Are you a loan servicing expert with a passion for customer service? Center Street Lending is seeking a Vice President of Servicing, “who understands and truly cares about the customer experience and has the know-how to effectively manage loan servicing. The position is based in their headquarters in Irvine, California. Center Street Lending has built a reputation as a premier private money, portfolio leader focused on residential real estate entrepreneurs and customer obsession. Established in 2010, Center Street Lending has consistently and profitably grown year over year, with volume doubling in 2017. If you are interested joining this growth-oriented lending company, contact Robin Gray.”

From Minnesota comes word that Marketplace Home Mortgage, L.L.C. has added Carey Hoel as its VP of Commercial Lending.

LoanCare announced that Rodney Moss will succeed Gene Ross in the role of executive vice president of strategy and business development for LoanCare, and that Ross will retire after almost three decades at the company.

Congratulations to Ms. Mellody Hobson who JPMorgan Chase announced was elected to its Board of Directors. Ms. Hobson, age 48, has served as President of Ariel Investments, LLC, a Chicago-based investment management firm, since 2000. In addition, she serves on the Boards of Starbucks Corporation and The Estée Lauder Companies, Inc

MBS Day Ahead: Fed Day: A User Manual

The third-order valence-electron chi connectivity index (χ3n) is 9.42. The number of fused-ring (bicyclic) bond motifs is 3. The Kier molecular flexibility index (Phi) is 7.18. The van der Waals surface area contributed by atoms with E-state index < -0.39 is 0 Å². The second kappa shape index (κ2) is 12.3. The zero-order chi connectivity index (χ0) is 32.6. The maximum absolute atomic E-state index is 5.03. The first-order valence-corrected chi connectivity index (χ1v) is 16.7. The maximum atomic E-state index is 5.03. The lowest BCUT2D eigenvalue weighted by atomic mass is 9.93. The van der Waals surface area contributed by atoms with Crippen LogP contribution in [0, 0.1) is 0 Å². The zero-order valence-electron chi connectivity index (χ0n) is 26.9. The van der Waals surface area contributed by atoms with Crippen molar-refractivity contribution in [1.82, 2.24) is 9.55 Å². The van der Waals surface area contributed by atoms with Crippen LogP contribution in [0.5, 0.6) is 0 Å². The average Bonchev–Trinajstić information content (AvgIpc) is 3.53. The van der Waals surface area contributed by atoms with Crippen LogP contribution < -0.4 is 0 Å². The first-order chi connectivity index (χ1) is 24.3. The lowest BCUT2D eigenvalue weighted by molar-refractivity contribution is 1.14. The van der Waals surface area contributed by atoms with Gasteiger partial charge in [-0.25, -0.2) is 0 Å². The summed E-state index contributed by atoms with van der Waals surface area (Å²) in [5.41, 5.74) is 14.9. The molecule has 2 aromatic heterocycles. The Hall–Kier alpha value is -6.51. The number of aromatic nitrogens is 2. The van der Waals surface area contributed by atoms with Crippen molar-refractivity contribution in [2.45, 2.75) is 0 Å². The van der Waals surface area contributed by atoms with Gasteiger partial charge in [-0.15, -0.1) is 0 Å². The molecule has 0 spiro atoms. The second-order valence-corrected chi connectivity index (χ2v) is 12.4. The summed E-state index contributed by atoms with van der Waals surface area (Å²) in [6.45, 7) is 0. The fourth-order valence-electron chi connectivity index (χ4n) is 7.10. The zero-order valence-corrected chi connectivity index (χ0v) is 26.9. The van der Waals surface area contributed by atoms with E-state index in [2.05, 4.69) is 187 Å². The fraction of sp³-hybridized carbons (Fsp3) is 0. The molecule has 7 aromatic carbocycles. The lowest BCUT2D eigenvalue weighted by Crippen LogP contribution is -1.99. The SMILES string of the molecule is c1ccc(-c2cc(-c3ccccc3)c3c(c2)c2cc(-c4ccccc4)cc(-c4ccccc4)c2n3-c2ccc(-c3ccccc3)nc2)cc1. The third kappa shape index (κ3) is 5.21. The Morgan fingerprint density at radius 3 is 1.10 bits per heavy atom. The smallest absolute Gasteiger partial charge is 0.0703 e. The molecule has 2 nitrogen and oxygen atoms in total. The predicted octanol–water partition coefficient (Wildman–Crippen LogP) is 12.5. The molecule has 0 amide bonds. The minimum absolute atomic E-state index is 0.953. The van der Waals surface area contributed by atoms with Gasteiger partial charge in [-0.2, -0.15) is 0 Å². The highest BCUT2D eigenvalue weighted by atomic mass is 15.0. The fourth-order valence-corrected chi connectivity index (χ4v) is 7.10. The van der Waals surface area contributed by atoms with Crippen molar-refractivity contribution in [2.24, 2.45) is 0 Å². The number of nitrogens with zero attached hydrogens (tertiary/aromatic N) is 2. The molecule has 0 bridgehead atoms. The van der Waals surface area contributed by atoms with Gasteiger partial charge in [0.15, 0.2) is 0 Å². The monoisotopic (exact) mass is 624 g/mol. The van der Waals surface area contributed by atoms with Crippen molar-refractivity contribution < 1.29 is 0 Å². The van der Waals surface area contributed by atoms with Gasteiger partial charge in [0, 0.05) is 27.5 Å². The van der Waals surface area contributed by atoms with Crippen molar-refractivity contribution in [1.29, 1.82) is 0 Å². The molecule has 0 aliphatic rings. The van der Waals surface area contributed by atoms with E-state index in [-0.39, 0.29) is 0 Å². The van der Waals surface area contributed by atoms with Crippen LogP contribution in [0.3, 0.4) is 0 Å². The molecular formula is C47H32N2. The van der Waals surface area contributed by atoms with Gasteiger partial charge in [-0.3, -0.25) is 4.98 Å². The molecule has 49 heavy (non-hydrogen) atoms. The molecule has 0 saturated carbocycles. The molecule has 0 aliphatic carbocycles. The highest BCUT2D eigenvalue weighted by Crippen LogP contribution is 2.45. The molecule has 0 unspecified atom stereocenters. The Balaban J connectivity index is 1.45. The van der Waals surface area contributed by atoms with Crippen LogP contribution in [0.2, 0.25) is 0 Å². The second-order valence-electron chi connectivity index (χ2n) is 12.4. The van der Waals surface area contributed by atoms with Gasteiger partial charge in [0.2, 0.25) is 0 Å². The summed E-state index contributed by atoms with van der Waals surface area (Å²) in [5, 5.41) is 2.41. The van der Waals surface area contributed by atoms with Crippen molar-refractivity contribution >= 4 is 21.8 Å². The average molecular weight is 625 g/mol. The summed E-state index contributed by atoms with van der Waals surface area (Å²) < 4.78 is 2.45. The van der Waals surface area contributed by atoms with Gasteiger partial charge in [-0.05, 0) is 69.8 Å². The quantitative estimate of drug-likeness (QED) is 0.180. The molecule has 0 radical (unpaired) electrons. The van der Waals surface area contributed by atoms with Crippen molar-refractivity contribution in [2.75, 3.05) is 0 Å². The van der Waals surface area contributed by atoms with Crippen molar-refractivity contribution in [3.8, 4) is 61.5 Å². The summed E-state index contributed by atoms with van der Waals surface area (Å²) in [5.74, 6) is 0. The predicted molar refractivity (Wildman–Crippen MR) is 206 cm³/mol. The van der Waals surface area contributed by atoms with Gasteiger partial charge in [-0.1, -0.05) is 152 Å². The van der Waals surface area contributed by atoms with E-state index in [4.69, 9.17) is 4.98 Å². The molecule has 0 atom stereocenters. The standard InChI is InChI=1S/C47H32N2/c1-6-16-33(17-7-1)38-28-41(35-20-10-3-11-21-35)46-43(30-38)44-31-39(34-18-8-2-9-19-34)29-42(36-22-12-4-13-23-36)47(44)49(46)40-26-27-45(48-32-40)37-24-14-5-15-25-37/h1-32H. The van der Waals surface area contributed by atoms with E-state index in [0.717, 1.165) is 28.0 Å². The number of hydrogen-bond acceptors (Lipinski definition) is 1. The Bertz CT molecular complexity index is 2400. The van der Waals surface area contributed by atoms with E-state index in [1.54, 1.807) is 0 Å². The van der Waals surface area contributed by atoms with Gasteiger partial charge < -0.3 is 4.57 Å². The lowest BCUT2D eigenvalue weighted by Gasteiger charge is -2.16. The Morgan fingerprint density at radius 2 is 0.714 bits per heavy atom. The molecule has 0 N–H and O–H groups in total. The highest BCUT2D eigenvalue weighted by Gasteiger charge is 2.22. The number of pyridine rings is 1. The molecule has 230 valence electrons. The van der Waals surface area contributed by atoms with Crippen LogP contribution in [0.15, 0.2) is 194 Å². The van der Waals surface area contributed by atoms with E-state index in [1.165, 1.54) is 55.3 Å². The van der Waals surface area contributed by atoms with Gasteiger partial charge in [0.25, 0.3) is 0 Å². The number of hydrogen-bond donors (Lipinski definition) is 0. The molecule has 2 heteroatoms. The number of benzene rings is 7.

March 20,2018
by admin

This is a quick guide designed to help you approach this afternoon’s Fed events in a logical and useful way.

What’s Happening Today and When?

At 2pm ET: The Fed’s official policy announcement will be released along with updated “economic projections” (aka “dots”).

At 2:30pm ET: Powell will begin his first press conference as Fed Chair

How do I figure out what’s going on?

If you have the ability to tune in to MBS Live at 2pm, you will see newswire bullet points posted into the live chat. A few minutes later, you will also see an update or alert shortly thereafter discussing the market’s first reaction to the news.

Can I just access the primary material that the newswires are based on?

Yes! Links to the announcement and economic projections will appear on this page (on the March 20-21 line) a moment after 2:00pm ET. You’ll need to click on the PDF version of the “projection materials” in order to see the proverbial “dots.”

What’s all this talk about “dots?”

This refers to the “Dot Plot” that the Fed uses to visually display individual Fed member forecasts for the Fed Funds Rate. It’s grown to be quite a closely followed barometer of Fed sentiment and thus a big potential market mover.

OK, so the dots are important. How about the announcement itself?

Today’s announcement is seen as 3rd fiddle to the dots and to Powell’s press conference. We already know the Fed will hike rates today, and that they won’t be making appreciable changes to forward guidance (i.e. they won’t lay out a new strategy for future policy decisions).

Yeah, what about Powell’s press conference?